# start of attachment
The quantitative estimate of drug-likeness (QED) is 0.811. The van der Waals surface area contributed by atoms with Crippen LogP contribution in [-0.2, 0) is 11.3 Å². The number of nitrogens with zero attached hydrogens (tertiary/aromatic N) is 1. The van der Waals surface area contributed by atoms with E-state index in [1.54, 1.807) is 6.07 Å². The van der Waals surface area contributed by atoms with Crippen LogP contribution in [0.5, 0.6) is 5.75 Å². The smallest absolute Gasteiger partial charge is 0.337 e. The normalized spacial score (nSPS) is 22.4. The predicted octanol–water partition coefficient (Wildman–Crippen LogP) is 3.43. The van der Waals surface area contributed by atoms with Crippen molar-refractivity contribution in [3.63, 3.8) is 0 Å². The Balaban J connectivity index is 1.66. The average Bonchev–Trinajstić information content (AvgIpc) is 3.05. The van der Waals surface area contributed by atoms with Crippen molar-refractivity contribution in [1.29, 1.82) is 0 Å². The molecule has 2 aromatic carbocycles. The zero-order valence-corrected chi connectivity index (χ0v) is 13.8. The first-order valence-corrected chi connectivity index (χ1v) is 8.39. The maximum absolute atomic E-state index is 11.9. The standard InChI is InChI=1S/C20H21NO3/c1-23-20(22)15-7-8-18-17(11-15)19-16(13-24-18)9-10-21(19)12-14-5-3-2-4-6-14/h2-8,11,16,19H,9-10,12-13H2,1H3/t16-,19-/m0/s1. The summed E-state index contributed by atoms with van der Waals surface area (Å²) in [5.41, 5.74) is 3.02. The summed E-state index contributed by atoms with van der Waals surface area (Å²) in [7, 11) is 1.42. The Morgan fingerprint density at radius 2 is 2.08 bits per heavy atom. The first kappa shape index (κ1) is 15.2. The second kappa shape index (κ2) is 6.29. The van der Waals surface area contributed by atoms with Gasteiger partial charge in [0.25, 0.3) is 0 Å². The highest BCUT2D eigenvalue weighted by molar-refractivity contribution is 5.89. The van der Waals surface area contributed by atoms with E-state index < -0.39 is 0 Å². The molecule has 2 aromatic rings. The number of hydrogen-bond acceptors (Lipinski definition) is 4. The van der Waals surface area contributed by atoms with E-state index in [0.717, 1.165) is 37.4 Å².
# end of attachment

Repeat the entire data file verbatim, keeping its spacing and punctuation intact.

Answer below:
The quantitative estimate of drug-likeness (QED) is 0.811. The van der Waals surface area contributed by atoms with Crippen LogP contribution in [-0.2, 0) is 11.3 Å². The number of nitrogens with zero attached hydrogens (tertiary/aromatic N) is 1. The van der Waals surface area contributed by atoms with E-state index in [1.54, 1.807) is 6.07 Å². The van der Waals surface area contributed by atoms with Crippen LogP contribution in [0.5, 0.6) is 5.75 Å². The smallest absolute Gasteiger partial charge is 0.337 e. The normalized spacial score (nSPS) is 22.4. The predicted octanol–water partition coefficient (Wildman–Crippen LogP) is 3.43. The van der Waals surface area contributed by atoms with Crippen molar-refractivity contribution in [3.63, 3.8) is 0 Å². The Balaban J connectivity index is 1.66. The average Bonchev–Trinajstić information content (AvgIpc) is 3.05. The van der Waals surface area contributed by atoms with Crippen molar-refractivity contribution in [1.29, 1.82) is 0 Å². The molecule has 2 aromatic carbocycles. The zero-order valence-corrected chi connectivity index (χ0v) is 13.8. The first-order valence-corrected chi connectivity index (χ1v) is 8.39. The maximum absolute atomic E-state index is 11.9. The standard InChI is InChI=1S/C20H21NO3/c1-23-20(22)15-7-8-18-17(11-15)19-16(13-24-18)9-10-21(19)12-14-5-3-2-4-6-14/h2-8,11,16,19H,9-10,12-13H2,1H3/t16-,19-/m0/s1. The summed E-state index contributed by atoms with van der Waals surface area (Å²) in [5.41, 5.74) is 3.02. The summed E-state index contributed by atoms with van der Waals surface area (Å²) in [7, 11) is 1.42. The Morgan fingerprint density at radius 2 is 2.08 bits per heavy atom. The first kappa shape index (κ1) is 15.2. The second kappa shape index (κ2) is 6.29. The van der Waals surface area contributed by atoms with Gasteiger partial charge in [0.25, 0.3) is 0 Å². The highest BCUT2D eigenvalue weighted by molar-refractivity contribution is 5.89. The van der Waals surface area contributed by atoms with E-state index < -0.39 is 0 Å². The molecule has 2 aromatic rings. The number of hydrogen-bond acceptors (Lipinski definition) is 4. The van der Waals surface area contributed by atoms with E-state index in [0.717, 1.165) is 37.4 Å².